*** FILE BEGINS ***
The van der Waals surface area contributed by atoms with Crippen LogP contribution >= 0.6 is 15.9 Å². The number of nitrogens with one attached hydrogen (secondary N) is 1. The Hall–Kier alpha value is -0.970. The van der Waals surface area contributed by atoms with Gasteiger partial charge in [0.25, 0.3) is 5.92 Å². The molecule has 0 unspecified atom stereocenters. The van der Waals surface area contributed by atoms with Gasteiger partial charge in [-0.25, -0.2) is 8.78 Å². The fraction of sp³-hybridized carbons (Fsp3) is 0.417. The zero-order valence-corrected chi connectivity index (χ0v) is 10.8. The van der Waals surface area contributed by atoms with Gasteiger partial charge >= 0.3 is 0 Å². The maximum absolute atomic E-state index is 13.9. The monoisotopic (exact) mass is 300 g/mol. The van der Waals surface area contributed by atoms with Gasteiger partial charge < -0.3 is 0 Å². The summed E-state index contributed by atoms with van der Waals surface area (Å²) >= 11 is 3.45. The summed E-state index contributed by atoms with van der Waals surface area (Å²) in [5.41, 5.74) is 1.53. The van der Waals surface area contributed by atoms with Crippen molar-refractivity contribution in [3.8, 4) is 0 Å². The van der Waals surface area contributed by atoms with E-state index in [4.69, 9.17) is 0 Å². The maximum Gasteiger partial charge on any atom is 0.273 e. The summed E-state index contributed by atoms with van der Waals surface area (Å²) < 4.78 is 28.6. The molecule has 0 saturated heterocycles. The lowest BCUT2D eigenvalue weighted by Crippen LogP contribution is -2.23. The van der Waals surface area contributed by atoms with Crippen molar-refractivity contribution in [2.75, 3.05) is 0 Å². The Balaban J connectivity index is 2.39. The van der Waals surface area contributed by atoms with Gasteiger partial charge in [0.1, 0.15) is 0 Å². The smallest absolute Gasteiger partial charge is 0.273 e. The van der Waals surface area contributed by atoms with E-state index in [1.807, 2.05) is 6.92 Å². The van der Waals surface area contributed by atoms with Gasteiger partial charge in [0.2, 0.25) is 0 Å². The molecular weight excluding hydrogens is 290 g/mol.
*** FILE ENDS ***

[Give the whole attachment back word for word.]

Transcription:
The van der Waals surface area contributed by atoms with Crippen LogP contribution >= 0.6 is 15.9 Å². The number of nitrogens with one attached hydrogen (secondary N) is 1. The Hall–Kier alpha value is -0.970. The van der Waals surface area contributed by atoms with Gasteiger partial charge in [0.25, 0.3) is 5.92 Å². The molecule has 0 unspecified atom stereocenters. The van der Waals surface area contributed by atoms with Gasteiger partial charge in [-0.25, -0.2) is 8.78 Å². The fraction of sp³-hybridized carbons (Fsp3) is 0.417. The zero-order valence-corrected chi connectivity index (χ0v) is 10.8. The van der Waals surface area contributed by atoms with Gasteiger partial charge >= 0.3 is 0 Å². The maximum absolute atomic E-state index is 13.9. The monoisotopic (exact) mass is 300 g/mol. The van der Waals surface area contributed by atoms with Gasteiger partial charge < -0.3 is 0 Å². The summed E-state index contributed by atoms with van der Waals surface area (Å²) >= 11 is 3.45. The summed E-state index contributed by atoms with van der Waals surface area (Å²) in [5.41, 5.74) is 1.53. The van der Waals surface area contributed by atoms with Crippen molar-refractivity contribution in [3.8, 4) is 0 Å². The van der Waals surface area contributed by atoms with E-state index in [4.69, 9.17) is 0 Å². The maximum Gasteiger partial charge on any atom is 0.273 e. The summed E-state index contributed by atoms with van der Waals surface area (Å²) < 4.78 is 28.6. The molecule has 0 saturated heterocycles. The lowest BCUT2D eigenvalue weighted by Crippen LogP contribution is -2.23. The van der Waals surface area contributed by atoms with Crippen molar-refractivity contribution in [2.75, 3.05) is 0 Å². The Balaban J connectivity index is 2.39. The van der Waals surface area contributed by atoms with Gasteiger partial charge in [0.1, 0.15) is 0 Å². The smallest absolute Gasteiger partial charge is 0.273 e. The van der Waals surface area contributed by atoms with E-state index in [1.807, 2.05) is 6.92 Å². The van der Waals surface area contributed by atoms with Gasteiger partial charge in [0.2, 0.25) is 0 Å². The molecular weight excluding hydrogens is 290 g/mol.